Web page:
So the whole confession is a lie from start to finish. So, why does she say what she says. The only explanation that makes sense to me is that, like Betty, she is acting like an adolescent. She is seeking not reconciliation but to hurt Pete. When she puts her hand on his shoulder at the end of it and says, "Sorry Pete," she is not apologizing for anything at all. She is savouring the pain she has caused.
Don and only Don gets it right
Okay, I realize that many, many people will disagree with me here but I think Don is the only character in the show who shows real virtue consistently (followed by Roger, a point I will return to). No, he isn't perfect and his serial infidelities are a serious character flaw. We also should hold his poor marriage against him. Marriage is a serious thing and we saw last episode that Don's reasons for marrying Betty were not good.
But Don Draper is fully committed to being Don Draper. He is not just playing this part but determined to become it. That is what real virtue is. There is real pathos here. Don does have virtue and he has spent it all on this worthless woman. It's a mistake we all might have made. I came close once but avoided it. I wonder what is like to be Don sitting there at the kitchen table after Betty tells him she is pregnant and having to realize that the only reason she has taken you back is because she needs someone to take care of her again. What is it like to realize you're the only morally mature adult in your marriage? I'm sure glad that's not me.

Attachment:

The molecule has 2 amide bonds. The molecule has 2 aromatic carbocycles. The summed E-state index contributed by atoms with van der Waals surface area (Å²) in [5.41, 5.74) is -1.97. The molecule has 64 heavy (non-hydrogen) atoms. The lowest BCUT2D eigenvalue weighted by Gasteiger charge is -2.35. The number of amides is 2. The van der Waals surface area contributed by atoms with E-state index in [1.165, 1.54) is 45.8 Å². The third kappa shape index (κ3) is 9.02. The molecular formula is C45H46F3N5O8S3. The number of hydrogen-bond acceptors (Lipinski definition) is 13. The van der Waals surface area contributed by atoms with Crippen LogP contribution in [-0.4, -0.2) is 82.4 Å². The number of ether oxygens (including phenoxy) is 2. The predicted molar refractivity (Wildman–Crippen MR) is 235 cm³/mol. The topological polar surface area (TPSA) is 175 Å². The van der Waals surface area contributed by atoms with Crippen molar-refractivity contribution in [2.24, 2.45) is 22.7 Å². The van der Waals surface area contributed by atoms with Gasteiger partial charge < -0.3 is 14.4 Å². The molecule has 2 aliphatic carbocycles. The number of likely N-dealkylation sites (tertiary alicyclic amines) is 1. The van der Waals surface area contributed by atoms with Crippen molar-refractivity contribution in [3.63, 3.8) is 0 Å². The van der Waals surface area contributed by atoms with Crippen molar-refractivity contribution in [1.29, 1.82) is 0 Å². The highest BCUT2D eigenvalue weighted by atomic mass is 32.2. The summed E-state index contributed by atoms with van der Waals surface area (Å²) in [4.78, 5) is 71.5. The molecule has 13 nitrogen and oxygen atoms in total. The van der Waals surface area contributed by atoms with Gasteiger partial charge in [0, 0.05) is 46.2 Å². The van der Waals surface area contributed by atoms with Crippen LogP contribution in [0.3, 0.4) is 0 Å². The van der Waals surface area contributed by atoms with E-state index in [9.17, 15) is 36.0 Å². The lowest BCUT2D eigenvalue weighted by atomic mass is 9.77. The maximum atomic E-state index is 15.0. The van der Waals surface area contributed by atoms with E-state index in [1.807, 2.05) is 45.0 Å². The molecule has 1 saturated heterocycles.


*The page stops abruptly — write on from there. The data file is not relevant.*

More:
The painful irony that arose from Pete's comment that he'd follow Don into combat back in Season 1 has now been reversed. At the time it was irony because we were about to discover that Don, back when he was Dick Whitman, was exactly the guy you wouldn't want to follow in a crisis. But he isn't Dick Whitman anymore. He is Don Draper now.
Climbing up on my soapbox, that is how I think we all should live: pick the character you want to be and become him. Forget all this nonsense about being who you truly are inside. Instead we should pick the outside we want to be and then figure out how to fill it.
And, no matter what life does to us, the best revenge is living well. Doing what Don does here—trying to make his marriage work anyway—is always better than the cheap responses that Betty, Pete and Peggy indulge in. Even if we don't get what we want, even if we suffer and our spouse leaves us anyway, we ourselves will be better for making the virtuous choice.
Season 2 blogging begins here.
The next entry on this episode's will be here when there is a next entry.
(Season one begins here if you are interested.)